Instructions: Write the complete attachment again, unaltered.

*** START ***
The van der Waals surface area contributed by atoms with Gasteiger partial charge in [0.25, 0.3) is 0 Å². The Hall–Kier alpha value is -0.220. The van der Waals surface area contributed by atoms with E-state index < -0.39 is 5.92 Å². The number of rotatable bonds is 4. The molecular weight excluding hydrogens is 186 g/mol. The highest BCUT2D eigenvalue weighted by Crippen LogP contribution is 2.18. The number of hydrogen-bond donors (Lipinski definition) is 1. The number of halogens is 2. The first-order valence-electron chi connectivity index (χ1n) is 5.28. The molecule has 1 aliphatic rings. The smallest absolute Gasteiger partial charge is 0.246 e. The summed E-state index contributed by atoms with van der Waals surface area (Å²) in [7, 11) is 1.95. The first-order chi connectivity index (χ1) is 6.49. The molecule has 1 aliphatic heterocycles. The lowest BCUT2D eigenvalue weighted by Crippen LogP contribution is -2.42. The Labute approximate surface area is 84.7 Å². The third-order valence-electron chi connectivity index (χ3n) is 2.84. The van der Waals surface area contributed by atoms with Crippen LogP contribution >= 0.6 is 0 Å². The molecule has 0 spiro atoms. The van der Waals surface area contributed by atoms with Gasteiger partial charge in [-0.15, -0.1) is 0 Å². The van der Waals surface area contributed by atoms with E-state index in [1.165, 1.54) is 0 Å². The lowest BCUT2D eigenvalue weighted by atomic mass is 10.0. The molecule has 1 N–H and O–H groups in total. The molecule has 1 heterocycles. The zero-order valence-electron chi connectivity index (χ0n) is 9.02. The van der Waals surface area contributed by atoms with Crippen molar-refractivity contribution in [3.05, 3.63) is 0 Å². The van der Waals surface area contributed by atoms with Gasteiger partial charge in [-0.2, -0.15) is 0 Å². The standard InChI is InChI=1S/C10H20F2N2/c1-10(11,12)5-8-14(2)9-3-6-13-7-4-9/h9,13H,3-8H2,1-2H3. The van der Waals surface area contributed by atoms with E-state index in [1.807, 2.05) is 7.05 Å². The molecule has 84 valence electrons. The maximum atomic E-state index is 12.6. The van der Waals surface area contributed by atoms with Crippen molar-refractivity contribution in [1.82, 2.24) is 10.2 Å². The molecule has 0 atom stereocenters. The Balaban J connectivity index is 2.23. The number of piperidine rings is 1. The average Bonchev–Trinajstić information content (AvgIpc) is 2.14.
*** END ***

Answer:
The van der Waals surface area contributed by atoms with Gasteiger partial charge in [0.25, 0.3) is 0 Å². The Hall–Kier alpha value is -0.220. The van der Waals surface area contributed by atoms with E-state index < -0.39 is 5.92 Å². The number of rotatable bonds is 4. The molecular weight excluding hydrogens is 186 g/mol. The highest BCUT2D eigenvalue weighted by Crippen LogP contribution is 2.18. The number of hydrogen-bond donors (Lipinski definition) is 1. The number of halogens is 2. The first-order valence-electron chi connectivity index (χ1n) is 5.28. The molecule has 1 aliphatic rings. The smallest absolute Gasteiger partial charge is 0.246 e. The summed E-state index contributed by atoms with van der Waals surface area (Å²) in [7, 11) is 1.95. The first-order chi connectivity index (χ1) is 6.49. The molecule has 1 aliphatic heterocycles. The lowest BCUT2D eigenvalue weighted by Crippen LogP contribution is -2.42. The Labute approximate surface area is 84.7 Å². The third-order valence-electron chi connectivity index (χ3n) is 2.84. The van der Waals surface area contributed by atoms with Crippen LogP contribution >= 0.6 is 0 Å². The molecule has 0 spiro atoms. The van der Waals surface area contributed by atoms with Gasteiger partial charge in [-0.15, -0.1) is 0 Å². The van der Waals surface area contributed by atoms with E-state index in [1.165, 1.54) is 0 Å². The lowest BCUT2D eigenvalue weighted by atomic mass is 10.0. The molecule has 1 N–H and O–H groups in total. The molecule has 1 heterocycles. The zero-order valence-electron chi connectivity index (χ0n) is 9.02. The van der Waals surface area contributed by atoms with Crippen molar-refractivity contribution in [3.05, 3.63) is 0 Å². The van der Waals surface area contributed by atoms with Gasteiger partial charge in [-0.2, -0.15) is 0 Å². The standard InChI is InChI=1S/C10H20F2N2/c1-10(11,12)5-8-14(2)9-3-6-13-7-4-9/h9,13H,3-8H2,1-2H3. The van der Waals surface area contributed by atoms with E-state index in [1.807, 2.05) is 7.05 Å². The molecule has 84 valence electrons. The maximum atomic E-state index is 12.6. The van der Waals surface area contributed by atoms with Crippen molar-refractivity contribution in [1.82, 2.24) is 10.2 Å². The molecule has 0 atom stereocenters. The Balaban J connectivity index is 2.23. The number of piperidine rings is 1. The average Bonchev–Trinajstić information content (AvgIpc) is 2.14.